It had all the makings of a software, super power smack down: Word that Hewlett-Packard had begun testing Google's mobile operating system dubbed "Android" on a new line of inexpensive, stripped down computers called netbooks.


      • The OESF: Quietly Working to Get Android On New Hardware Devices
        Miura tells EETimes that the CEATEC show will include displays with prototype Android set tops, developed by Motorola for KDDI, a Japanese telecommunication service provider. He also confirms that the OESF is launching several working groups, including ones focused on: set-top boxes; VOIP; network and security; measurement and control; system core; application and services; and marketing and education.








    • Sub-notebooks

      • I’m guilty of getting XP netbooks, but I run Linux
        So while I have indeed contributed to the official Microsoft share of the U.S. netbook market, I am on record here as saying all of my netbooks, including the two Windows XP ones I got for a total of $500, now run Linux. Thus, Linux has 100% market share here, even if the official statistics don’t have it right.


      • Linux Store Open for Business: A Fantastic Voyage
        This store only carries the Windows version and I can't get the Linux one at the same price. Such a dilemma!

        My option is to live with the Windows XP preinstalled version or to take the time and effort to wipe the drive and install Ubuntu or Linpus although--I'd probably install Ubuntu 8.04 first to see how it works for me before trying Linpus.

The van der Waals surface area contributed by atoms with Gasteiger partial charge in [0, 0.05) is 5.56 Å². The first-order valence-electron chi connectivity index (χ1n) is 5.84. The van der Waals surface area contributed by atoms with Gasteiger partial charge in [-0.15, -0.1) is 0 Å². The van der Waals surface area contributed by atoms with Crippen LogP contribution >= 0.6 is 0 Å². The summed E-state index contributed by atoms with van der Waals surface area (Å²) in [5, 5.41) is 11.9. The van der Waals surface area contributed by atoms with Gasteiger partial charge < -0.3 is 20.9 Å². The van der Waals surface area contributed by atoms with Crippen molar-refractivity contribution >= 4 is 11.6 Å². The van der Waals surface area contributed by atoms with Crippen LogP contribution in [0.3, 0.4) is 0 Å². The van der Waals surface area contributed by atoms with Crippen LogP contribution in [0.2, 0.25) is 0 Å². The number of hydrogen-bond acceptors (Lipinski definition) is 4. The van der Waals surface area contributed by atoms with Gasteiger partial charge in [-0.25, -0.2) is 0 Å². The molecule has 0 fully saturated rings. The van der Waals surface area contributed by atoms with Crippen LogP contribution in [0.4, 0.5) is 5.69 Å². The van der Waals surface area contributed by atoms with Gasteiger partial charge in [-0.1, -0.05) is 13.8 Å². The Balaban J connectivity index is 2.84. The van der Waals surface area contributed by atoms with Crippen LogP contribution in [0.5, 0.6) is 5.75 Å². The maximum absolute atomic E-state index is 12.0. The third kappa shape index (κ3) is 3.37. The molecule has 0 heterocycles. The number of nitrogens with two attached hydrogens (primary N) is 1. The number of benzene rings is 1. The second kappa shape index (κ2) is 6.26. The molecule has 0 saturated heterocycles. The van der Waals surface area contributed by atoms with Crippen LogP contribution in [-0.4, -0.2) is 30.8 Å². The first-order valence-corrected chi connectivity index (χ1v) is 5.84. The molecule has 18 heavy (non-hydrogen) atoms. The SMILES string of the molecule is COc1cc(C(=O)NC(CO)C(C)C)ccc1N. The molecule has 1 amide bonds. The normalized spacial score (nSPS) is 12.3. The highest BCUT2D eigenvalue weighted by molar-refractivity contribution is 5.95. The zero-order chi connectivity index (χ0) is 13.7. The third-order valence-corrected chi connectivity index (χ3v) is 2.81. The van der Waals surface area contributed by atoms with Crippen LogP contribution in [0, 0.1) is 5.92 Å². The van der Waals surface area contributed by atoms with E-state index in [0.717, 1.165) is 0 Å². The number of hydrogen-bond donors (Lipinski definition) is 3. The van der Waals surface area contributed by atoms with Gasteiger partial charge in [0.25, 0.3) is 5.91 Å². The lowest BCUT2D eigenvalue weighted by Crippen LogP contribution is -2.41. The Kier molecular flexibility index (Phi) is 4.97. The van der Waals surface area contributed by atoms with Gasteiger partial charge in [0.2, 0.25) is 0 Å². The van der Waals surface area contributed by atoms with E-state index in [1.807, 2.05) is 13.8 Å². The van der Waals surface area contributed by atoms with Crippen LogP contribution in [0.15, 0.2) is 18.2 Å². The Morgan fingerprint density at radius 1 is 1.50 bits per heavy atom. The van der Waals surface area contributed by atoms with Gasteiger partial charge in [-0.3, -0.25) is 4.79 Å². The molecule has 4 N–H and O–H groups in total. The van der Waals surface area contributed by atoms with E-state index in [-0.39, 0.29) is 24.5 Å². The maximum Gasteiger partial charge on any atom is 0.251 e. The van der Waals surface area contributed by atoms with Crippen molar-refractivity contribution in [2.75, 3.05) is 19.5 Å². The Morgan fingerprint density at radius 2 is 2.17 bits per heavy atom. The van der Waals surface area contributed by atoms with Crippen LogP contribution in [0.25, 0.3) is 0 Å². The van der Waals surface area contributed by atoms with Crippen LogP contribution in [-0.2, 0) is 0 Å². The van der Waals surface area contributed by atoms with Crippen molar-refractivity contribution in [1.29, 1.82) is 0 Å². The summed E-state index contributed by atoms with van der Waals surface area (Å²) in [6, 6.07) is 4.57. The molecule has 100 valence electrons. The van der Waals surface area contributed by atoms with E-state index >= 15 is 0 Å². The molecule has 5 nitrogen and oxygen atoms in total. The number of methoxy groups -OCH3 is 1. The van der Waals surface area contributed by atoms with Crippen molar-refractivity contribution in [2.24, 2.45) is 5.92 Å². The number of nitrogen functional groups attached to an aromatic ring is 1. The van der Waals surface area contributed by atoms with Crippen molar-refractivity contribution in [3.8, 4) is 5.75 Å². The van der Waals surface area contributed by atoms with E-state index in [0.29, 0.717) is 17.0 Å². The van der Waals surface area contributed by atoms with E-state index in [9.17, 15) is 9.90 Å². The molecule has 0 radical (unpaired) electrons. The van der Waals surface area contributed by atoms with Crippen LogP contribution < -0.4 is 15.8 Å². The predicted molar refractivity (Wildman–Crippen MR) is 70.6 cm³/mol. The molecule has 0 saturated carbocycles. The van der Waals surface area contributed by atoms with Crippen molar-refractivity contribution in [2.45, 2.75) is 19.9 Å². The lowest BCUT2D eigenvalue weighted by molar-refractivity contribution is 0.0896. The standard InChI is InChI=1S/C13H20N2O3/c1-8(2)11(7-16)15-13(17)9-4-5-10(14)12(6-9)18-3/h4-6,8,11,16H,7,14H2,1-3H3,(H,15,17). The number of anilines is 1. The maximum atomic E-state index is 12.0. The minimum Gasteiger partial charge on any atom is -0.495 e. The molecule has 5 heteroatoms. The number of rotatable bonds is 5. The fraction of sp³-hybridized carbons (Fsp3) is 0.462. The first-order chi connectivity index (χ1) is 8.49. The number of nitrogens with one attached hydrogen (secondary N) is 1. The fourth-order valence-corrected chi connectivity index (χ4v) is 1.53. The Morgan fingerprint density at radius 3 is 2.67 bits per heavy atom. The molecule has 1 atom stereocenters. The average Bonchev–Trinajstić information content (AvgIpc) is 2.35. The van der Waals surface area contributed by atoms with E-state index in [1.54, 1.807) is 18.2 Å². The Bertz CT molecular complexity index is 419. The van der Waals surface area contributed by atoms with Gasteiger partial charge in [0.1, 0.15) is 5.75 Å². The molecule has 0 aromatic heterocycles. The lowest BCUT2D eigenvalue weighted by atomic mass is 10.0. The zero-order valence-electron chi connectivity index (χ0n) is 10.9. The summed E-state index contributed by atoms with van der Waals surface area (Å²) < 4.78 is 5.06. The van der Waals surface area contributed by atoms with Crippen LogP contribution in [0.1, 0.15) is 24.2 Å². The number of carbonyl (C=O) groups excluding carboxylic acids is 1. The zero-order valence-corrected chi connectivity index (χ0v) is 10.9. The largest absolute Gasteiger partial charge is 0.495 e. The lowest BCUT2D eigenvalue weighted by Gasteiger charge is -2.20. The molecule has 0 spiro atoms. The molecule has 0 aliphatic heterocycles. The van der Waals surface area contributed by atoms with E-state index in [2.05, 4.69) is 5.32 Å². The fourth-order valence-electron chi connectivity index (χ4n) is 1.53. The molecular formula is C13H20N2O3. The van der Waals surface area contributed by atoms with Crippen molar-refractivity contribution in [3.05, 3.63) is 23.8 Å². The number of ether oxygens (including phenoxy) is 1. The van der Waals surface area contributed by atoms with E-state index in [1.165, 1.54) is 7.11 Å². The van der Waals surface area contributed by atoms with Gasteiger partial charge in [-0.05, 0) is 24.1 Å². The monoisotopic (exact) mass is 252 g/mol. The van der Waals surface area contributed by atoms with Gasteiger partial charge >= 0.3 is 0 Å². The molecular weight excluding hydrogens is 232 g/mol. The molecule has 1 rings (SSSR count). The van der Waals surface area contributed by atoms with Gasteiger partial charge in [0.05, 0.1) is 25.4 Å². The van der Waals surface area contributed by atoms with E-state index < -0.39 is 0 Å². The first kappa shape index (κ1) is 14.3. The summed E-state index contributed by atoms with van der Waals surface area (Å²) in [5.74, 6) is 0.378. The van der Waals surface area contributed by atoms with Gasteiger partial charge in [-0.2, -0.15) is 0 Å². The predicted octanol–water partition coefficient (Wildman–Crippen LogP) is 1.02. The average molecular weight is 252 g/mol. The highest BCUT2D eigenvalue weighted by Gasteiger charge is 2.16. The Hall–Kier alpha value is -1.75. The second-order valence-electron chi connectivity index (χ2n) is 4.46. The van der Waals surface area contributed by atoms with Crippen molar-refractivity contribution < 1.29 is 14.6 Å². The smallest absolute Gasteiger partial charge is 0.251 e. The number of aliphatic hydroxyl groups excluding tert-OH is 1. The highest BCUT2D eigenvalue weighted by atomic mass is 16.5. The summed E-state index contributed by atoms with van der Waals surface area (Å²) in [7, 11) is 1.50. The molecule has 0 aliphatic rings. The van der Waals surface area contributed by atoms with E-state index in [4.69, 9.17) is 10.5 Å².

• Portable Linux future using LLVM
        Imagine a single Linux distribution that adapts to whatever hardware you run it on. When run on an Atom netbook, all the software shapes and optimizes to the feature set and processor characteristics of the specific version of Atom. Want to run it as a VM on a new Nehalem-based server? No problem, it re-shapes to fit the Nehalem (Core i7) architecture. And here, when I say "re-shape", I don't mean at the GUI level. Rather, I mean the software is effectively re-targeted for your processor's architecture, like it had been re-compiled.










Free Software/Open Source

  • Reliability of open source from a software engineering point of view
    At the Philly ETE conference Michael Tiemann presented some interesting facts about open source quality, and in particular mentioned that open source software has an average defect density that is 50-150 times lower than proprietary software.


  • Palmetto Open Source Software Conference | POSSCON 2009


  • Why schools should use open source software